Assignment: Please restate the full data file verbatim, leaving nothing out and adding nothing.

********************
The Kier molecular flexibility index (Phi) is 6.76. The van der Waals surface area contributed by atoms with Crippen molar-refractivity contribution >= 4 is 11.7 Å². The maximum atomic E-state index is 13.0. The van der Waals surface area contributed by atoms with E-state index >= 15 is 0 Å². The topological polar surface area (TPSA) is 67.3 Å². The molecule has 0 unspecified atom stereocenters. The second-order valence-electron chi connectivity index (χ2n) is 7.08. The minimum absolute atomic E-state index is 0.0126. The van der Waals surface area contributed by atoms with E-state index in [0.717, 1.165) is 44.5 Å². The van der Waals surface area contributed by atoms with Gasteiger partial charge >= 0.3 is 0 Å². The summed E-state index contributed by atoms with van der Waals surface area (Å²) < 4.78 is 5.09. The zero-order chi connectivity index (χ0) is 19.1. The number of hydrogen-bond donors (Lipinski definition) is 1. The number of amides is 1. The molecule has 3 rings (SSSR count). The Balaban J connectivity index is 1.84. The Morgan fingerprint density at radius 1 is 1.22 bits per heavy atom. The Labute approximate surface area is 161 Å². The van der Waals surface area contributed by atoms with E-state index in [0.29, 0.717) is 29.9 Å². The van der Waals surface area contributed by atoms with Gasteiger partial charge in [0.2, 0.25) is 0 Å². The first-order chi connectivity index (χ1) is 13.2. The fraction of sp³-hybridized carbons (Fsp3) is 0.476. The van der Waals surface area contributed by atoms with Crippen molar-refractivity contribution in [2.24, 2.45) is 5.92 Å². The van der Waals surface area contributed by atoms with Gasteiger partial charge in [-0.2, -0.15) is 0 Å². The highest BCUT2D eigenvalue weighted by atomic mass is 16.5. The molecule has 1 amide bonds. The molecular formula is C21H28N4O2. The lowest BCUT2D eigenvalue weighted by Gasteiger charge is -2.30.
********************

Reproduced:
The Kier molecular flexibility index (Phi) is 6.76. The van der Waals surface area contributed by atoms with Crippen molar-refractivity contribution >= 4 is 11.7 Å². The maximum atomic E-state index is 13.0. The van der Waals surface area contributed by atoms with E-state index >= 15 is 0 Å². The topological polar surface area (TPSA) is 67.3 Å². The molecule has 0 unspecified atom stereocenters. The second-order valence-electron chi connectivity index (χ2n) is 7.08. The minimum absolute atomic E-state index is 0.0126. The van der Waals surface area contributed by atoms with E-state index in [0.717, 1.165) is 44.5 Å². The van der Waals surface area contributed by atoms with Gasteiger partial charge >= 0.3 is 0 Å². The summed E-state index contributed by atoms with van der Waals surface area (Å²) < 4.78 is 5.09. The zero-order chi connectivity index (χ0) is 19.1. The number of hydrogen-bond donors (Lipinski definition) is 1. The number of amides is 1. The molecule has 3 rings (SSSR count). The Balaban J connectivity index is 1.84. The Morgan fingerprint density at radius 1 is 1.22 bits per heavy atom. The Labute approximate surface area is 161 Å². The van der Waals surface area contributed by atoms with E-state index in [0.29, 0.717) is 29.9 Å². The van der Waals surface area contributed by atoms with Gasteiger partial charge in [0.2, 0.25) is 0 Å². The first-order chi connectivity index (χ1) is 13.2. The fraction of sp³-hybridized carbons (Fsp3) is 0.476. The van der Waals surface area contributed by atoms with Crippen molar-refractivity contribution in [2.24, 2.45) is 5.92 Å². The van der Waals surface area contributed by atoms with Gasteiger partial charge in [-0.2, -0.15) is 0 Å². The highest BCUT2D eigenvalue weighted by atomic mass is 16.5. The molecule has 1 amide bonds. The molecular formula is C21H28N4O2. The lowest BCUT2D eigenvalue weighted by Gasteiger charge is -2.30.